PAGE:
Talk of sanctions today and everyone thinks of Iran. But not that long ago it was another country that came to mind: South Africa. Former president F. W. De Klerk, who negotiated the end of apartheid with African National Congress leader Nelson Mandela, spoke recently in Washington about his experiences and their relevance to current headlines. (The event, sponsored by the Legatum Institute and Foreign Policy, marked the official launch of Democracy Lab.)
In a question-and-answer session with Karim Sadjadpour of the Carnegie Endowment for International Peace, De Klerk offered timely advice on some of today’s biggest foreign policy challenges.
On the effectiveness of sanctions as a means for pressuring governments to change: It’s a double-edged sword.
On nuclear weapons as a tool for state security: It was a Cold War strategy. (Hint to Iran: Not worth the trouble.)
On the prospects for negotiation in Syria: It’s too late, Bashar, it’s just too late…
Along with Mandela, De Klerk received the Nobel Peace Prize in 1993 for his work to end apartheid in South Africa. He heads the Global Leadership Foundation, a non-profit organization that seeks to share the experiences of past world leaders with current ones.
Josh Rogin covers national security and foreign policy and writes the daily Web column The Cable. His column appears bi-weekly in the print edition of The Washington Post. He can be reached for comments or tips at firstname.lastname@example.org.
Previously, Josh covered defense and foreign policy as a staff writer for Congressional Quarterly, writing extensively on Iraq, Afghanistan, Guantánamo Bay, U.S.-Asia relations, defense budgeting and appropriations, and the defense lobbying and contracting industries. Prior to that, he covered military modernization, cyber warfare, space, and missile defense for Federal Computer Week Magazine. He has also served as Pentagon Staff Reporter for the Asahi Shimbun, Japan's leading daily newspaper, in its Washington, D.C., bureau, where he reported on U.S.-Japan relations, Chinese military modernization, the North Korean nuclear crisis, and more.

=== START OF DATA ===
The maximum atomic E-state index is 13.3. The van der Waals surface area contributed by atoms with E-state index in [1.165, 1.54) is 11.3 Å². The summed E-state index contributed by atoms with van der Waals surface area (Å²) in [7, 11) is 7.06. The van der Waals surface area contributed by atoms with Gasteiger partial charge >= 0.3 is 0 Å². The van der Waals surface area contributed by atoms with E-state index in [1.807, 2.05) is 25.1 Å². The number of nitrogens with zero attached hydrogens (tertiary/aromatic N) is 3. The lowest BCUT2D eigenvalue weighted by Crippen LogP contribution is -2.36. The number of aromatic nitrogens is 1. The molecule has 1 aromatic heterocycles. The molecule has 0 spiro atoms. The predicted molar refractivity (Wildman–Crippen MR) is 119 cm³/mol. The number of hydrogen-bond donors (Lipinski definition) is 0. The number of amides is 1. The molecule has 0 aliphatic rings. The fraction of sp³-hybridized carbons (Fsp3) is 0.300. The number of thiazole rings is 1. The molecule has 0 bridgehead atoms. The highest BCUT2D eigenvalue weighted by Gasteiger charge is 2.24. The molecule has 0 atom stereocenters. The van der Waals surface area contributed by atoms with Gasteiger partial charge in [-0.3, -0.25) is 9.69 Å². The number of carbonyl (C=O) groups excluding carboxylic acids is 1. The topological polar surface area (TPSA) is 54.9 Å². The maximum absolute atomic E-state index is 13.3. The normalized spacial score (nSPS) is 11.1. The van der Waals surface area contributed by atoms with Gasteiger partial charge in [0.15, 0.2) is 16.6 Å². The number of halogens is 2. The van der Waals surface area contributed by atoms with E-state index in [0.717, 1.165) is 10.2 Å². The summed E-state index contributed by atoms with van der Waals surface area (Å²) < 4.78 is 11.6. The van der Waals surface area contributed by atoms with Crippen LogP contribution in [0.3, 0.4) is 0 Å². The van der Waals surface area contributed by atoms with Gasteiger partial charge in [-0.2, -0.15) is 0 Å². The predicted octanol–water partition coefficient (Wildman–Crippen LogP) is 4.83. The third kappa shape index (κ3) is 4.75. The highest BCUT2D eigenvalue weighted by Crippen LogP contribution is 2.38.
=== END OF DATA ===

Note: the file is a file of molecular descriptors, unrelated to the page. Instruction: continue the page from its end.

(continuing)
A graduate of George Washington University's Elliott School of International Affairs, Josh lived in Yokohama, Japan, and studied at Tokyo's Sophia University. He speaks conversational Japanese and has reported from the region. He has also worked at the House International Relations Committee, the Embassy of Japan, and the Brookings Institution.
Josh's reporting has been featured on CNN, MSNBC, C-Span, CBS, ABC, NPR, WTOP, and several other outlets. He was a 2008-2009 National Press Foundation's Paul Miller Washington Reporting Fellow, 2009 military reporting fellow with the Knight Center for Specialized Journalism and the 2011 recipient of the InterAction Award for Excellence in International Reporting. He hails from Philadelphia and lives in Washington, D.C.| The Cable |